Home achieves an EnerGuide rating of ‘0’ by generating as much energy as it consumes
June 15, 2017 by John Bleasby
Falcon Heights Contracting Ltd. owner Dave Mackenzie, has been a BuiltGreen® certified home-builder for about seven years. However, his latest custom project in Victoria, B.C. took his desire to build in a sustainable manner to the highest level. On June 5, 2017 the Canadian Home Builders’ Association (CHBA) acknowledged his efforts by recognizing the house as the first qualified under its Net Zero Home Labeling Program launched in May.
Net Zero was the next logical step for Mackenzie’s company
BuiltGreen® Platinum, the program’s highest level, has been Mackenzie’s company benchmark for a while now, so aiming for Net Zero Energy (NZE) only seemed natural. Mackenzie returned from a three-day NZE training course in Kelowna, B.C., with the goal of taking his clients for this project to the next level. “Energy conservation was really important to the homeowners,” he told Canadian Contractor. “I was able to convince them to step it up to see if we could meet Net Zero.”
The location posed big NZE challenges
It wasn’t an easy undertaking, however. The site was a stunning waterfront setting, and huge amounts of glass were key elements of the design. “Obviously being a waterfront custom home, the view and the large amounts of glazing trumped everything. You can’t tell clients with a multi-million piece of property that they can’t look out over the water!”
“We had to model the house through the EnerGuide software simulations 13 times to get it to meet Net Zero performance,” Mackenzie says. However, he wanted to avoid throwing increasing amounts of PV arrays onto the roof in order to get there. “You can always get to Net Zero by throwing buckets of money at it like that, but it was our goal not to exceed 10 or 11 kilowatts. We were running out of roof area and it was getting to be cost-prohibitive.”
A total thermal break envelope
To reach the Net Zero target with the amount of glazing in the design, Mackenzie decided to wrap all the exterior walls under the final cladding in 2-inch semi-rigid Roxul insulation. He prefers semi-rigid insulation over rigid polystyrene for breathability reasons. “The nice thing is that you’re getting breathing between the air barrier and the cladding. Moisture doesn’t get trapped and rot out the walls.”
Using traditional wood frame construction in combination with the exterior thermal-break insulation layer and two-pound closed cell foam applied on all interior wall and roof surfaces, Mackenzie was finally able to achieve the Net Zero targets. “We were getting nearly R45 in our walls and R65 in our ceilings,” says Mackenzie. In terms of air-tightness, the home was measured at 0.7 air changes per hour, versus code-built homes that are typically rated at four to five air changes per hour.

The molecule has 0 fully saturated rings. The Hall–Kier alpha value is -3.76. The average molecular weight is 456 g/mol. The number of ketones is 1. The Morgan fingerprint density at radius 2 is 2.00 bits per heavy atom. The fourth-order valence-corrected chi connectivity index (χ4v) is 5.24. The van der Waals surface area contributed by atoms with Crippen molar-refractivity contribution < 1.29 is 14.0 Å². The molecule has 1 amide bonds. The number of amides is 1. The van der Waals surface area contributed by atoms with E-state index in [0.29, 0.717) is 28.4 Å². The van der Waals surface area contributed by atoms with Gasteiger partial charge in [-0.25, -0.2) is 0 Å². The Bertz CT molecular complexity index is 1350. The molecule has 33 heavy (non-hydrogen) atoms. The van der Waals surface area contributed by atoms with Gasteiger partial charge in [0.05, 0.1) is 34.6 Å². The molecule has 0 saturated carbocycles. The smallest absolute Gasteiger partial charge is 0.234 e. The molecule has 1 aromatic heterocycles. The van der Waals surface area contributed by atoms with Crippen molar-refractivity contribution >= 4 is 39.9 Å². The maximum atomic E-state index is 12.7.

Addressing the challenge posed by huge windows
The massive expanses of glass were the final piece of the puzzle for achieving Net Zero. “We used locally-supplied, Low-E triple glazing in high performance PVC framing,” Mackenzie explains. “Going to triple glazing only added 12 per cent to our window cost, so that was a nice surprise.” Low-E glass has a transparent coating thinner than a human hair that can reflect both long-wave infrared energy (or heat) and significant amounts of short-wave solar infrared energy.
The solar heating coefficient was also very low, far superior to standard windows. “There’s really no extra cost going to a low solar heat coefficient; it’s just something you have to be aware of when you’re ordering the glass,” Mackenzie says. “And the colour didn’t change either. In the old days of high performance solar heating coefficients you would get a very green glass. However, we were very pleased to see that the coating didn’t really change the colour of our glass.”
That 12 per cent figure is also the amount Mackenzie estimates to be the overall added cost of bringing this home to the Net Zero level versus his standard BuiltGreen® Platinum approach, after giving consideration to all the individual elements like windows, doors, insulation, and thermal breaks.
CHBA hopes to build on their labeling program
The CHBA hopes other builders will follow MacKenzie’s lead. Their Net Zero Home Labeling Program provides the industry and consumers with a clearly defined and rigorous two-tiered technical requirement that recognizes Net Zero and Net Zero Ready Homes, and identifies the builders and renovators who provide them.
“CHBA supports leading-edge innovation in the residential construction industry with the goal of having those innovations as a voluntary and affordable choice for consumers,” said Kevin Lee, CEO. “The Net Zero Home Label will help to meet the energy efficient housing aspirations of Canadians, while strengthening Canadian industry leadership in high performance housing.”
Read Canadian Contractor’s ongoing new series, “The Road to NZE”
Part One: How whole-house energy ratings are shaping the homes of the future
Part Two: Defeating thermal bridges
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